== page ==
Hungarian Rhapsody No. 2

Album: Who Framed Roger Rabbit? (1851)
  • You whippersnappers may think celebrities are a phenomena of the modern age but Hungarian composer and pianist Franz Liszt (1811-1886) was just as famous throughout Europe as Lady Gaga and her ilk are today. Liszt displayed incredible talent at a young age, easily sight-reading multiple staves at once. After moving to Vienna to study under Salieri (Mozart's supposed rival), Liszt made his first public performance at the age of 9. It was such a success that Beethoven, who knew his father, rushed up on stage and kissed him.

    Liszt left Vienna in 1823 to travel. In Paris, he attended a concert by the virtuoso violinist Paganini and became motivated to become the greatest pianist of his time. He often took to seclusion in his room, and was heard practicing for over 10 hours a day.

    The flamboyant pianist would begin a concert by tossing his long blonde hair and throw his green gloves to the floor. He then would proceed with hair flopping over his eyes, thumping his piano to pieces. Women worshipped him, fought over him and collapsed in orgasmic swoons while he played - "Lisztomania" they called it.
  • Despite being the most famous performer of his day, Liszt was not so known for his composing. However the Hungarian was pretty prolific, producing 400 original compositions and 900 transcriptions for piano in his lifetime. Hungarian Rhapsody No. 2, is the second and by far the most famous in a set of 19 Hungarian Rhapsodies by the piano maestro. Composed in 1847, the year he retired from the concert platform, the rhapsody was first published as a piano solo in 1851. Its immediate success and popularity on the concert stage soon led to an orchestrated version. In addition to the orchestral version, the composer arranged a piano duet version in 1874.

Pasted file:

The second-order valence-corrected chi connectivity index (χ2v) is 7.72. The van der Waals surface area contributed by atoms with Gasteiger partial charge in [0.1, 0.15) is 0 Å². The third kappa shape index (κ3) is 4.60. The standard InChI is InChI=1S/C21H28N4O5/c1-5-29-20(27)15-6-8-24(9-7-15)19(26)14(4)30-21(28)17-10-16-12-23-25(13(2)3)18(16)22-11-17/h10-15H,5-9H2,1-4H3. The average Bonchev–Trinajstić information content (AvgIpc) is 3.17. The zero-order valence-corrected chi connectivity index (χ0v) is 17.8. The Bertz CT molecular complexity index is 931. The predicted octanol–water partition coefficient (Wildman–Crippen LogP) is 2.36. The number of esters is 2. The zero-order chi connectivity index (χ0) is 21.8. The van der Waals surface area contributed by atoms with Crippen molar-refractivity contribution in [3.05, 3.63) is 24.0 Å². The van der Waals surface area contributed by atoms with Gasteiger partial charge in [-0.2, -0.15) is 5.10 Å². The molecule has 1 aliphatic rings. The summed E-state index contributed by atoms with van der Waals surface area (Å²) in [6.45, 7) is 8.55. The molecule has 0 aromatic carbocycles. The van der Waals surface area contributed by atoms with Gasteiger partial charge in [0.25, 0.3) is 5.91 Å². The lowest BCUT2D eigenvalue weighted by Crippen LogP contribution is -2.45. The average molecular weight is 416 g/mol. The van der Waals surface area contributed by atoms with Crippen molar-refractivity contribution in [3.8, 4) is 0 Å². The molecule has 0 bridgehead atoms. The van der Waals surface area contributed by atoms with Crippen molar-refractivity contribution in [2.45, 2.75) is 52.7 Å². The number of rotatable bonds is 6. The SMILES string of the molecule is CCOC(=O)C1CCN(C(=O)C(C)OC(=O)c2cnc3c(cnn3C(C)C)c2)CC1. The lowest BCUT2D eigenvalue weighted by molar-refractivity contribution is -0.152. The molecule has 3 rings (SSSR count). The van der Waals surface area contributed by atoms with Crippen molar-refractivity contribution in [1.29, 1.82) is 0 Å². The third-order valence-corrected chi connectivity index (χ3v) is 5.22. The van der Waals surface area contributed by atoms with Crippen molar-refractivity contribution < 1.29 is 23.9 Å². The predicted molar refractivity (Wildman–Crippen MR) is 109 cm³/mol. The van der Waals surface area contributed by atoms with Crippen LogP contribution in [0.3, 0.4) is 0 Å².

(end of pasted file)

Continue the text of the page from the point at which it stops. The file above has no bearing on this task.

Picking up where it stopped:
• By the end of the 19th century, the difficult technical challenges of the piano solo version led to the rhapsody's acceptance as the "unofficial standard" by which every notable pianist would prove himself, and it became an expected staple of virtually every performance of the greatest pianists of the era.
  • Fans of mid 20th century cartoons will be familiar with this piece as it was constantly cropping up in animations during that period. The first such appearance was as part of a piano solo by Mickey Mouse in 1929's The Opry House and it's best known use is arguably in Friz Freleng's Rhapsody in Rivets where the construction of a skyscraper is synchronized to the rhapsody. Many of you will also recognise the work from Daffy Duck And Donald Duck's dueling pianos at the Ink And Paint Club in the 1988 movie Who Framed Roger Rabbit?.
  • The rhapsody pops up several times in Marx Brothers films. In A Day at the Races, Chico plays it as an introduction to his main number on the piano with an orchestral accompaniment with Harpo conducting comically. Chico also plays it in A Night at Casablanca this time with a smaller jazz orchestra, and later on, Harpo plays the rhapsody as his harp solo.
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